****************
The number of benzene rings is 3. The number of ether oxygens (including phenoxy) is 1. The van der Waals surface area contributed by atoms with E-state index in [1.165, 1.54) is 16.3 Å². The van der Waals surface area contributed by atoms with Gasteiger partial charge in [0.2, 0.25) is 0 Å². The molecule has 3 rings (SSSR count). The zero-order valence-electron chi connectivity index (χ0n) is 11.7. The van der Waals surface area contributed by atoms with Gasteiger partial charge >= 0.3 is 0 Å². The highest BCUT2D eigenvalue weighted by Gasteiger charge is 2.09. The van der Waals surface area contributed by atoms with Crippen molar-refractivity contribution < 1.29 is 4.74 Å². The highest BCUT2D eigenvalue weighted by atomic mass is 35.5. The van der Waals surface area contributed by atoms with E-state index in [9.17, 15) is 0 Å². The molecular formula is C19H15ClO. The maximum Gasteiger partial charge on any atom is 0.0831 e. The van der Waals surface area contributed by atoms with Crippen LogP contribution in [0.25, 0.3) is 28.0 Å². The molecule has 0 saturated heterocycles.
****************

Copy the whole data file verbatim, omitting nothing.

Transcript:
The number of benzene rings is 3. The number of ether oxygens (including phenoxy) is 1. The van der Waals surface area contributed by atoms with E-state index in [1.165, 1.54) is 16.3 Å². The van der Waals surface area contributed by atoms with Gasteiger partial charge in [0.2, 0.25) is 0 Å². The molecule has 3 rings (SSSR count). The zero-order valence-electron chi connectivity index (χ0n) is 11.7. The van der Waals surface area contributed by atoms with Gasteiger partial charge >= 0.3 is 0 Å². The highest BCUT2D eigenvalue weighted by Gasteiger charge is 2.09. The van der Waals surface area contributed by atoms with Crippen molar-refractivity contribution < 1.29 is 4.74 Å². The highest BCUT2D eigenvalue weighted by atomic mass is 35.5. The van der Waals surface area contributed by atoms with E-state index in [9.17, 15) is 0 Å². The molecular formula is C19H15ClO. The maximum Gasteiger partial charge on any atom is 0.0831 e. The van der Waals surface area contributed by atoms with Crippen LogP contribution in [0.25, 0.3) is 28.0 Å². The molecule has 0 saturated heterocycles.